F*ck yeah [by Matt Baker]
Written and directed by Sarah Graham, F*ck Love revolves around the lives of three twenty-something women in Auckland, each succumbing to and working their way through the effects of love. The play gets a passing grade on the Bechdel test, mainly because the love it explores is not only that between men and women, but the platonic love between female friends.
Confined to the open plan living of an apartment designed by Bruce Graham, there is a regular flow of entrances and exits, and periodic evocation of offstage characters, which prevents a stagnant setting and creates a full world in which the play can exist. John Lepper’s lighting design keeps things simple, playing with minimum and maximum effect for the monologues and musical moments.
Anoushka Klaus successfully avoids coming across as a complete bitch of a character considering her journey, allowing her insecurities and self-doubts to manifest naturally, without playing them directly. Ema Barton also manages to justify her character’s actions throughout the play, with a nonchalance that is devoid of idiocy and a morality that, at the very least, attempts to point north.
Completing the trio is Jacqui Nauman, who steals the show with perfectly timed throwaway lines and a capricious thought process. At first coming across somewhat one-noted in the opening scene, Nauman clearly relishes the role and quickly finds plenty to play with.
Which is what makes this play work. Graham’s script allows each actress to play a variety of notes within their respective roles in the trio, and, while each is unique, none of the characters are locked in by their uniqueness, consequently preventing them from coming across as stereotypical portrayals of particular women, and they are particular women. There were, however, one or two lines that, while I’ve heard in everyday speech many a time, clunked under the theatricality, albeit naturalistic theatricality, of the play.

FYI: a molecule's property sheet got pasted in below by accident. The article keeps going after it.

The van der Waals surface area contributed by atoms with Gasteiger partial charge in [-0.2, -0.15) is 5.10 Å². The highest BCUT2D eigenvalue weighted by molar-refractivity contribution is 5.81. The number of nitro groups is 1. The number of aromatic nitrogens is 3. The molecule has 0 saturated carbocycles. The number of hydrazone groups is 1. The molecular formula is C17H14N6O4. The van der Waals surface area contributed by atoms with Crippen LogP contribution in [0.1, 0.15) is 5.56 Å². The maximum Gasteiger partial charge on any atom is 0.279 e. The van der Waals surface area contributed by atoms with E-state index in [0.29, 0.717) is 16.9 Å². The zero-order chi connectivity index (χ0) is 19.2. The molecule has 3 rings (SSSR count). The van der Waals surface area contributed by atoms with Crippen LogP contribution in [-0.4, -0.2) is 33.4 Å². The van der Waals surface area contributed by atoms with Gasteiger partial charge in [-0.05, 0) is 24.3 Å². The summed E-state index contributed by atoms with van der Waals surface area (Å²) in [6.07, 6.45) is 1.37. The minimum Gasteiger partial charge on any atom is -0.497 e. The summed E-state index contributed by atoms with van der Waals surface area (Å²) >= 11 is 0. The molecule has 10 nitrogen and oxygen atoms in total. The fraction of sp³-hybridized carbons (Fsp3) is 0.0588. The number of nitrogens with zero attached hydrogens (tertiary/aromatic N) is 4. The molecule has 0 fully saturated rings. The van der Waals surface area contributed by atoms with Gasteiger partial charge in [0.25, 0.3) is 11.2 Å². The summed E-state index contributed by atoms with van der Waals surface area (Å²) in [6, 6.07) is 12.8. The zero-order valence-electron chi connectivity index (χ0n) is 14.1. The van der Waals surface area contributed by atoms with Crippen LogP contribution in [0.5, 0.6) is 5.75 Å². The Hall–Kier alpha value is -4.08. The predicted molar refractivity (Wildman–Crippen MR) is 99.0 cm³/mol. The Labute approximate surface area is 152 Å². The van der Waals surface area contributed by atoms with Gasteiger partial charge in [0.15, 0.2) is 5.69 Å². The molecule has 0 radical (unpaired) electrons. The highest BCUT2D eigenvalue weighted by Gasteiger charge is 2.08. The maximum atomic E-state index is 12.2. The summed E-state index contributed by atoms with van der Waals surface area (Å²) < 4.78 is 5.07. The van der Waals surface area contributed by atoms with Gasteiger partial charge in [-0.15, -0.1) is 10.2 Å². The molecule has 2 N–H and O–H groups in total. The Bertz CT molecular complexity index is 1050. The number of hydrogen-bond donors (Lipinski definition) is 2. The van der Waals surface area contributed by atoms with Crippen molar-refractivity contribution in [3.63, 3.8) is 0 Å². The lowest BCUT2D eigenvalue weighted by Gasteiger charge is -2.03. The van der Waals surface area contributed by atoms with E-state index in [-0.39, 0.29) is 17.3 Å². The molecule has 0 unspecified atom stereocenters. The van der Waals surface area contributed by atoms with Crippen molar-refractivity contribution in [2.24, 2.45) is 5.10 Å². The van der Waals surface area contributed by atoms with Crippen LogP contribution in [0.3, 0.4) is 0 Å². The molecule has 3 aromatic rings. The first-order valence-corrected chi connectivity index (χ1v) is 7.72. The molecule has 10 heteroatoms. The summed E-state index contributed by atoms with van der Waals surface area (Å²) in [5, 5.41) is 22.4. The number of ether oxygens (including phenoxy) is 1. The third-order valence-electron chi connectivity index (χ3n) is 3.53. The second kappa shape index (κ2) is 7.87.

Constructed via a plethora of conversations, Graham has managed to collate her characters so that each is fully formed and three-dimensional, without coming across as a Frankenstein of femininity. While the play doesn’t necessarily address the full grandeur of its theme, within the context of a ‘family’ drama, it is a competent commentary. It is New Zealand’s theatrical answer to Sex And The City… but with intelligent characters… aimed at an intelligent audience… created by intelligent people.
F*ck Love is presented by Midnight Hallways and plays at The Basement Studio until 22nd June. Details see The Basement.